One of Columbus’ finest vocalists will be honoring one of her heroes this weekend. “Celebrating the Legendary Nancy Wilson,” a concert featuring vocalist Mary McClendon joined by Bobby Floyd on piano, Chris Berg on bass, and James Gaiters on drums, will take place at Notes on Friday, March 9th at 7:30pm. Doors open at 6:30pm – tickets and more details are available here. Wilson, a native of Chillicothe who grew up in Columbus, went onto fame as a versatile song stylist, actress and entertainer – Learn more from her Wikipedia page. Coming from a similar background, McClendon has been a respected vocal and artistic talent in the area for decades and has collaborated with countless jazz legends. As Wilson said, “Mary is keeping with the tradition of caring for the music I kept close to me, for so many years.” For Friday’s performance, McClendon and her all-star band will pay tribute to Wilson in conversation and songs, with a program that includes favorites like “Guess Who I Saw Today,” “Happy Talk,” and “The Very Thought of You.” I was fortunate to have the chance to talk to McClendon last week about the show – Keep reading for her thoughts on this special performance.
Your Nancy Wilson tribute looks excellent! What inspired you to put this show together?
Mary McClendon (MM): I’ve admired Nancy her entire career, first of all, and we go back quite a few years. [There’s] a lot of things that happened along both of our musical journeys that made me remember her, what she had done, and what she was doing. We’re both Southern Ohio girls. I started my one-woman shows when CATCO first approached me to do “Lady Day at Emerson’s Bar and Grill,” the story of Billie Holiday. From there, I’d done tributes to different people, but really got involved with it last year when I did “To Ella, With Love” [her tribute to Ella Fitzgerald] because it would have been her 100th birthday. So I did that to a sold-out audience at Natalie’s, and was really happy, humbled and grateful to do that. But in the back of my mind, I kept saying, “I gotta do Nancy, I gotta do Nancy.” So that’s how it culminated in me putting ideas together and fact-checking things I had known over the years.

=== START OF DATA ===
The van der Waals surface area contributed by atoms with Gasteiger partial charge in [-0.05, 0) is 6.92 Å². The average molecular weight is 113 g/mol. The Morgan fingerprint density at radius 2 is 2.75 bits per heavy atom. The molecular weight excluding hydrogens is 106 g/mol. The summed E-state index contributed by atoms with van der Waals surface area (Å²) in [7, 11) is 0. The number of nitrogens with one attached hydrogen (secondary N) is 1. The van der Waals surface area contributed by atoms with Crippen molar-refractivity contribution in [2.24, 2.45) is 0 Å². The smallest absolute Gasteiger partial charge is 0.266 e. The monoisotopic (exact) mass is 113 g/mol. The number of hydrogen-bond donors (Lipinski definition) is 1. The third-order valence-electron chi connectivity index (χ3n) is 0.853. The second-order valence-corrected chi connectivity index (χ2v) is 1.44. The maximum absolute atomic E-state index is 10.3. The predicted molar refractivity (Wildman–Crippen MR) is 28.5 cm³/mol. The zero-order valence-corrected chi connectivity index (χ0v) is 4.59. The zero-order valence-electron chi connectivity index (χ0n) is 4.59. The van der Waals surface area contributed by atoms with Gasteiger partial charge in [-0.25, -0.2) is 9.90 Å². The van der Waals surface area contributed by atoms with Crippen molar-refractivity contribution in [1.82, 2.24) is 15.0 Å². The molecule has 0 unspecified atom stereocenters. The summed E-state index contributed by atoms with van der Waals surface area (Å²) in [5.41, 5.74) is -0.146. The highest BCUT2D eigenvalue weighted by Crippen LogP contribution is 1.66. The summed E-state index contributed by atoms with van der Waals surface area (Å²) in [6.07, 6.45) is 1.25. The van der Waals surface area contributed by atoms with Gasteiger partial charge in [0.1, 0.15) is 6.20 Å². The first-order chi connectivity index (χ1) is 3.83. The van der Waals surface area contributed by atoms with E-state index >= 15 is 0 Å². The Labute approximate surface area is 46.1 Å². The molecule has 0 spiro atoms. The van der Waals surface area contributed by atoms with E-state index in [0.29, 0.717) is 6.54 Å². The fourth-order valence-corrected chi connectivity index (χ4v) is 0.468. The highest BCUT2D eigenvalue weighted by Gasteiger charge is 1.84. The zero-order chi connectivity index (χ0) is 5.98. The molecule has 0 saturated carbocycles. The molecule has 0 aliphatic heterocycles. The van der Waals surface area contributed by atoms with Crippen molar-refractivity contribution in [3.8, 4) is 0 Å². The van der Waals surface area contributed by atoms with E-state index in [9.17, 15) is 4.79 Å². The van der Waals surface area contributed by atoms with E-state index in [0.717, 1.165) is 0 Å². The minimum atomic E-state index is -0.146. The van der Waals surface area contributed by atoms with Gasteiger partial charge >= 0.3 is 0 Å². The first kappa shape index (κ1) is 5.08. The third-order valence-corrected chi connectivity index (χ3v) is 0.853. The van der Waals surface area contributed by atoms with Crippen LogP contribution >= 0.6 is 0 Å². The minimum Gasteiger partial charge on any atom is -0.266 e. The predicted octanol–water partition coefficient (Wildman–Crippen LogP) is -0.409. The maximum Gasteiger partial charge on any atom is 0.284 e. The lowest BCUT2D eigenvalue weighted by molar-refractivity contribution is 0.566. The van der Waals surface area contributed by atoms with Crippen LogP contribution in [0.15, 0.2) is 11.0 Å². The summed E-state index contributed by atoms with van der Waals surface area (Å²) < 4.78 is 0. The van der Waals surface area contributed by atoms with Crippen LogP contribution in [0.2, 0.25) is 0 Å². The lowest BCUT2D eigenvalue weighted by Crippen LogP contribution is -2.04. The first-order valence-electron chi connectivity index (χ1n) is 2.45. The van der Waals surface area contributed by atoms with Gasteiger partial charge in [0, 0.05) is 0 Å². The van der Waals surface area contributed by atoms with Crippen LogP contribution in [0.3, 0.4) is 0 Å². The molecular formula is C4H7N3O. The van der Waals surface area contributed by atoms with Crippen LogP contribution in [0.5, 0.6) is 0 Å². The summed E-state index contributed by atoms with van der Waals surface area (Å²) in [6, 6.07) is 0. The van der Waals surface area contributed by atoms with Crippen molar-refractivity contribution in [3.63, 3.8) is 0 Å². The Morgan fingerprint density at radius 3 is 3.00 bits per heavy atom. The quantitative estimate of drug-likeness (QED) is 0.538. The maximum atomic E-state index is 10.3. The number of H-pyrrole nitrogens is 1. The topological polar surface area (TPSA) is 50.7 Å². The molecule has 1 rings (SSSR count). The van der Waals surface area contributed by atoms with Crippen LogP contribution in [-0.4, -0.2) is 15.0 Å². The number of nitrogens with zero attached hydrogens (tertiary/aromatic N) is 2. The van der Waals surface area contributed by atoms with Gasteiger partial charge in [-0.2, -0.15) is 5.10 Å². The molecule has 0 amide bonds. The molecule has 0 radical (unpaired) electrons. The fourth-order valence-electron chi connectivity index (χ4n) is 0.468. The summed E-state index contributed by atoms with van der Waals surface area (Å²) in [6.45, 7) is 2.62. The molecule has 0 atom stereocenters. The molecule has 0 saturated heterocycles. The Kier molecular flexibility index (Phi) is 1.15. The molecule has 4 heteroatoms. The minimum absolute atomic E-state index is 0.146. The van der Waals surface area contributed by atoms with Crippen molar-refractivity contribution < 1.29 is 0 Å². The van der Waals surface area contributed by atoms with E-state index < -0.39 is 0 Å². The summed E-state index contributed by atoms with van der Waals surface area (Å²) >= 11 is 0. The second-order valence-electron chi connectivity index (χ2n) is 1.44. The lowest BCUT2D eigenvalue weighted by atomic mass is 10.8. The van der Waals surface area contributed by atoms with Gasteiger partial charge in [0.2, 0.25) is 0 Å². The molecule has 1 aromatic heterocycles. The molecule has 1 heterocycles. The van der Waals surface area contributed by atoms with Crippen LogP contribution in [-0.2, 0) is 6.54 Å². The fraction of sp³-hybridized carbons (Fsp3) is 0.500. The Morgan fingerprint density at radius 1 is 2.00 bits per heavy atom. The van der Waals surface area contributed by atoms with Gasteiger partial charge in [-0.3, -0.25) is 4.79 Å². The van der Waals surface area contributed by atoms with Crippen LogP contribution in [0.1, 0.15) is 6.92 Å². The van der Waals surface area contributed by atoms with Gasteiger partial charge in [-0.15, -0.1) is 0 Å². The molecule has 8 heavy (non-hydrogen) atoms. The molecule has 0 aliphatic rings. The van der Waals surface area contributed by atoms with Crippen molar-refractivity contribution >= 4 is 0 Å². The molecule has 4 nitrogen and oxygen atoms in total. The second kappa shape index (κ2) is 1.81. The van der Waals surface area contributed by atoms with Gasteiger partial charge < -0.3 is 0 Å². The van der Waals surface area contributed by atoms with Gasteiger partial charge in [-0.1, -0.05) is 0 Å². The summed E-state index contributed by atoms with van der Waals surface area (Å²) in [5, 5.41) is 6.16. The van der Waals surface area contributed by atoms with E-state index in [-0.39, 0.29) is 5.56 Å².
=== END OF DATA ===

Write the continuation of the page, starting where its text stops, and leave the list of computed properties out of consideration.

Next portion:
Are you in contact with Nancy?
MM: I am not in contact with Nancy, and the ironic thing is I only met her for the first and only time maybe 15 years ago? She was here for an Alzheimer’s fundraiser and I got to go backstage and meet her. But the interesting thing, and I don’t include much of this in my storytelling tribute, but my very first job was with Motorists Mutual insurance company downtown. It just so happens that the job I got was the job she had before she relocated to New York. [Laughs] I went into Motorists Mutual, this kid right out of high school, and right away people kept saying things: “Do you know Nancy Wilson?” “No.” “You look like Nancy Wilson.” “No I don’t, but anyway, thank you.” But Motorists Mutual had a company choir and we traveled around the state and played local events. I joined the choir, and people used to say I sounded like her. And then, her signature song “Guess Who I Saw Today” happened. And I just fell in love, right then and there. “I love this song, I love how she sounds,” that kind of thing. So that’s traveled with me all these years.
Do you have any favorite memories of seeing Nancy in concert?